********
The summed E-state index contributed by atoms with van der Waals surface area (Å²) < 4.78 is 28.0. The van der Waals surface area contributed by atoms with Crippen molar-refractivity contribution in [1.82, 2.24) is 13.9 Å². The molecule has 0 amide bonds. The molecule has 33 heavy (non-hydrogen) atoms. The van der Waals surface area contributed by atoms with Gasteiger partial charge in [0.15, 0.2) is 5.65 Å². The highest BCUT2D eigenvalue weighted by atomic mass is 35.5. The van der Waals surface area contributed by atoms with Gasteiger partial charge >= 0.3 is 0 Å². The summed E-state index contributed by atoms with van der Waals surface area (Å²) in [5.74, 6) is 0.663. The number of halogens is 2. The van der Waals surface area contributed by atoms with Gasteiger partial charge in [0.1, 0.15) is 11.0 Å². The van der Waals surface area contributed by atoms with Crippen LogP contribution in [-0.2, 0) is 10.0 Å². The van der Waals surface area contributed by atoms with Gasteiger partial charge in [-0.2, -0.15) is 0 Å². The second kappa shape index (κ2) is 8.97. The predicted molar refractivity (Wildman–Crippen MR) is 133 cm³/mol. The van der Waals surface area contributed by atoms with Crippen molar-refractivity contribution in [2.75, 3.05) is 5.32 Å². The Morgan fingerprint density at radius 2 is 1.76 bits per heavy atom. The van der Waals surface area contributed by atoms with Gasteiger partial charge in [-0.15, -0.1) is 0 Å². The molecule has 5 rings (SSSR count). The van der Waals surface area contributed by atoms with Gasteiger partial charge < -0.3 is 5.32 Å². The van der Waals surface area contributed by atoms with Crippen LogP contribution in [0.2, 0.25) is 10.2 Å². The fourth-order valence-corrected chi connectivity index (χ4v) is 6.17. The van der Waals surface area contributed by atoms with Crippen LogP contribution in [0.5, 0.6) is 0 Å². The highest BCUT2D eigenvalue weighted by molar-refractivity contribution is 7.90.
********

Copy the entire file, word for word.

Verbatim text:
The summed E-state index contributed by atoms with van der Waals surface area (Å²) < 4.78 is 28.0. The van der Waals surface area contributed by atoms with Crippen molar-refractivity contribution in [1.82, 2.24) is 13.9 Å². The molecule has 0 amide bonds. The molecule has 33 heavy (non-hydrogen) atoms. The van der Waals surface area contributed by atoms with Gasteiger partial charge in [0.15, 0.2) is 5.65 Å². The highest BCUT2D eigenvalue weighted by atomic mass is 35.5. The van der Waals surface area contributed by atoms with Gasteiger partial charge >= 0.3 is 0 Å². The summed E-state index contributed by atoms with van der Waals surface area (Å²) in [5.74, 6) is 0.663. The number of halogens is 2. The van der Waals surface area contributed by atoms with Gasteiger partial charge in [0.1, 0.15) is 11.0 Å². The van der Waals surface area contributed by atoms with Crippen LogP contribution in [-0.2, 0) is 10.0 Å². The van der Waals surface area contributed by atoms with Gasteiger partial charge in [-0.2, -0.15) is 0 Å². The second kappa shape index (κ2) is 8.97. The predicted molar refractivity (Wildman–Crippen MR) is 133 cm³/mol. The van der Waals surface area contributed by atoms with Crippen molar-refractivity contribution in [2.75, 3.05) is 5.32 Å². The Morgan fingerprint density at radius 2 is 1.76 bits per heavy atom. The van der Waals surface area contributed by atoms with Gasteiger partial charge in [-0.15, -0.1) is 0 Å². The molecule has 5 rings (SSSR count). The van der Waals surface area contributed by atoms with Gasteiger partial charge < -0.3 is 5.32 Å². The van der Waals surface area contributed by atoms with Crippen LogP contribution in [0.2, 0.25) is 10.2 Å². The fourth-order valence-corrected chi connectivity index (χ4v) is 6.17. The van der Waals surface area contributed by atoms with Crippen LogP contribution in [0.5, 0.6) is 0 Å². The highest BCUT2D eigenvalue weighted by molar-refractivity contribution is 7.90.